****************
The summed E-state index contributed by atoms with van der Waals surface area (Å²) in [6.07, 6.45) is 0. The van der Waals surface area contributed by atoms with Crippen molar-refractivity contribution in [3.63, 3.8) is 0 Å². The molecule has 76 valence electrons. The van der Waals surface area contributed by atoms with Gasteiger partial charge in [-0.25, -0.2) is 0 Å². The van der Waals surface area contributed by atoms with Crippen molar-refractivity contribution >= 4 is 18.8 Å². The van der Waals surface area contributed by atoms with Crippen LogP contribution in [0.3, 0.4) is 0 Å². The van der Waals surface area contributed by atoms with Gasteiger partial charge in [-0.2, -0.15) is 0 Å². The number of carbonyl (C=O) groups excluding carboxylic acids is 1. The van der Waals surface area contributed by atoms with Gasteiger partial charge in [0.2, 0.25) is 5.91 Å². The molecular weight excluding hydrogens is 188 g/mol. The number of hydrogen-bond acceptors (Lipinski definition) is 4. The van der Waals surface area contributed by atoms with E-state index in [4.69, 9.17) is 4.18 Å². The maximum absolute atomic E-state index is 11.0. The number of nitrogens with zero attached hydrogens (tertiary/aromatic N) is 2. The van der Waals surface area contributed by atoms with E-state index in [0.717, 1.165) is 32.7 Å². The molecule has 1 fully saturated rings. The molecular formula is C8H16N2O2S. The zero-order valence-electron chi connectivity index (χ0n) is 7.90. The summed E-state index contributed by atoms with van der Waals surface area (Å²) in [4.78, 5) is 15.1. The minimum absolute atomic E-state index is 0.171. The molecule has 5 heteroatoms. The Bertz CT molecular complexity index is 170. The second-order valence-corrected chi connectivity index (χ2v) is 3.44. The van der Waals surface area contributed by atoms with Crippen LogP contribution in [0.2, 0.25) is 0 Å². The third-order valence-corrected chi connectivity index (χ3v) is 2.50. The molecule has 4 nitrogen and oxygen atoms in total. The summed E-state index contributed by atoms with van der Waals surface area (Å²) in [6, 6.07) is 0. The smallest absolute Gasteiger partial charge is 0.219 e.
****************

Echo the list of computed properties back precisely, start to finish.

The summed E-state index contributed by atoms with van der Waals surface area (Å²) in [6.07, 6.45) is 0. The van der Waals surface area contributed by atoms with Crippen molar-refractivity contribution in [3.63, 3.8) is 0 Å². The molecule has 76 valence electrons. The van der Waals surface area contributed by atoms with Gasteiger partial charge in [-0.25, -0.2) is 0 Å². The van der Waals surface area contributed by atoms with Crippen molar-refractivity contribution >= 4 is 18.8 Å². The van der Waals surface area contributed by atoms with Crippen LogP contribution in [0.3, 0.4) is 0 Å². The van der Waals surface area contributed by atoms with Gasteiger partial charge in [-0.2, -0.15) is 0 Å². The number of carbonyl (C=O) groups excluding carboxylic acids is 1. The van der Waals surface area contributed by atoms with Gasteiger partial charge in [0.2, 0.25) is 5.91 Å². The molecular weight excluding hydrogens is 188 g/mol. The number of hydrogen-bond acceptors (Lipinski definition) is 4. The van der Waals surface area contributed by atoms with E-state index in [4.69, 9.17) is 4.18 Å². The maximum absolute atomic E-state index is 11.0. The number of nitrogens with zero attached hydrogens (tertiary/aromatic N) is 2. The van der Waals surface area contributed by atoms with E-state index in [0.717, 1.165) is 32.7 Å². The molecule has 1 fully saturated rings. The molecular formula is C8H16N2O2S. The zero-order valence-electron chi connectivity index (χ0n) is 7.90. The summed E-state index contributed by atoms with van der Waals surface area (Å²) in [4.78, 5) is 15.1. The minimum absolute atomic E-state index is 0.171. The molecule has 5 heteroatoms. The Bertz CT molecular complexity index is 170. The second-order valence-corrected chi connectivity index (χ2v) is 3.44. The van der Waals surface area contributed by atoms with Crippen LogP contribution in [0.2, 0.25) is 0 Å². The third-order valence-corrected chi connectivity index (χ3v) is 2.50. The molecule has 4 nitrogen and oxygen atoms in total. The summed E-state index contributed by atoms with van der Waals surface area (Å²) in [6, 6.07) is 0. The smallest absolute Gasteiger partial charge is 0.219 e.